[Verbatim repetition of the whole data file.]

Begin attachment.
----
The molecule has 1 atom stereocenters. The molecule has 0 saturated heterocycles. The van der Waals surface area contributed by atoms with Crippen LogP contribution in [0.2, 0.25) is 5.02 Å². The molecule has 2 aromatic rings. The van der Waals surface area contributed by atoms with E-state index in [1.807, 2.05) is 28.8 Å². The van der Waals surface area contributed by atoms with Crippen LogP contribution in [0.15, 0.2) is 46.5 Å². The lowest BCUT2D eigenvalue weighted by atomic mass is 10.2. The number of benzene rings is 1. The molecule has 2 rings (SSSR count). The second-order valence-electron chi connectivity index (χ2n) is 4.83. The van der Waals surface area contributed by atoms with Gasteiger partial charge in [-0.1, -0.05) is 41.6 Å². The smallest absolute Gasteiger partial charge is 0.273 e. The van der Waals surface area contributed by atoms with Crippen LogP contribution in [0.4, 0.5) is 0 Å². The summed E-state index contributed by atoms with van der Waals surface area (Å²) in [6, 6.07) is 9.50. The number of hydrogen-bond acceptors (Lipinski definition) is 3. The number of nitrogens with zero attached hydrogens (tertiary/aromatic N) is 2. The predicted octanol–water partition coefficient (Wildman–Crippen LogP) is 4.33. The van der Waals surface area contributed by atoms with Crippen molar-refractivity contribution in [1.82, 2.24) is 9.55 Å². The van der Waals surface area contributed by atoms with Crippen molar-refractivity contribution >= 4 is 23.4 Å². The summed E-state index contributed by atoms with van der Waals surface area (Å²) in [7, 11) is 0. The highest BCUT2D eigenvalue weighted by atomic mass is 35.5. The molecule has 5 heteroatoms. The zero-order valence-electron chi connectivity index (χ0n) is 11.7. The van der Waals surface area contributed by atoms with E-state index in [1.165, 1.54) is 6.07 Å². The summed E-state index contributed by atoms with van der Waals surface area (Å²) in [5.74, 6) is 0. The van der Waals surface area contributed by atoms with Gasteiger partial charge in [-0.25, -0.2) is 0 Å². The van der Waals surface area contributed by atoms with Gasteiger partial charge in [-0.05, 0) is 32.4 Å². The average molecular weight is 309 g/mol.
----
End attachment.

The molecule has 1 atom stereocenters. The molecule has 0 saturated heterocycles. The van der Waals surface area contributed by atoms with Crippen LogP contribution in [0.2, 0.25) is 5.02 Å². The molecule has 2 aromatic rings. The van der Waals surface area contributed by atoms with E-state index in [1.807, 2.05) is 28.8 Å². The van der Waals surface area contributed by atoms with Crippen LogP contribution in [0.15, 0.2) is 46.5 Å². The lowest BCUT2D eigenvalue weighted by atomic mass is 10.2. The number of benzene rings is 1. The molecule has 2 rings (SSSR count). The second-order valence-electron chi connectivity index (χ2n) is 4.83. The van der Waals surface area contributed by atoms with Gasteiger partial charge in [-0.1, -0.05) is 41.6 Å². The smallest absolute Gasteiger partial charge is 0.273 e. The van der Waals surface area contributed by atoms with Crippen LogP contribution in [0.4, 0.5) is 0 Å². The summed E-state index contributed by atoms with van der Waals surface area (Å²) in [6, 6.07) is 9.50. The number of hydrogen-bond acceptors (Lipinski definition) is 3. The number of nitrogens with zero attached hydrogens (tertiary/aromatic N) is 2. The predicted octanol–water partition coefficient (Wildman–Crippen LogP) is 4.33. The van der Waals surface area contributed by atoms with Crippen molar-refractivity contribution in [1.82, 2.24) is 9.55 Å². The van der Waals surface area contributed by atoms with Crippen molar-refractivity contribution >= 4 is 23.4 Å². The summed E-state index contributed by atoms with van der Waals surface area (Å²) in [7, 11) is 0. The highest BCUT2D eigenvalue weighted by atomic mass is 35.5. The molecule has 5 heteroatoms. The zero-order valence-electron chi connectivity index (χ0n) is 11.7. The van der Waals surface area contributed by atoms with E-state index in [1.165, 1.54) is 6.07 Å². The summed E-state index contributed by atoms with van der Waals surface area (Å²) in [5.74, 6) is 0. The van der Waals surface area contributed by atoms with Gasteiger partial charge in [-0.25, -0.2) is 0 Å². The van der Waals surface area contributed by atoms with Gasteiger partial charge in [-0.05, 0) is 32.4 Å². The average molecular weight is 309 g/mol.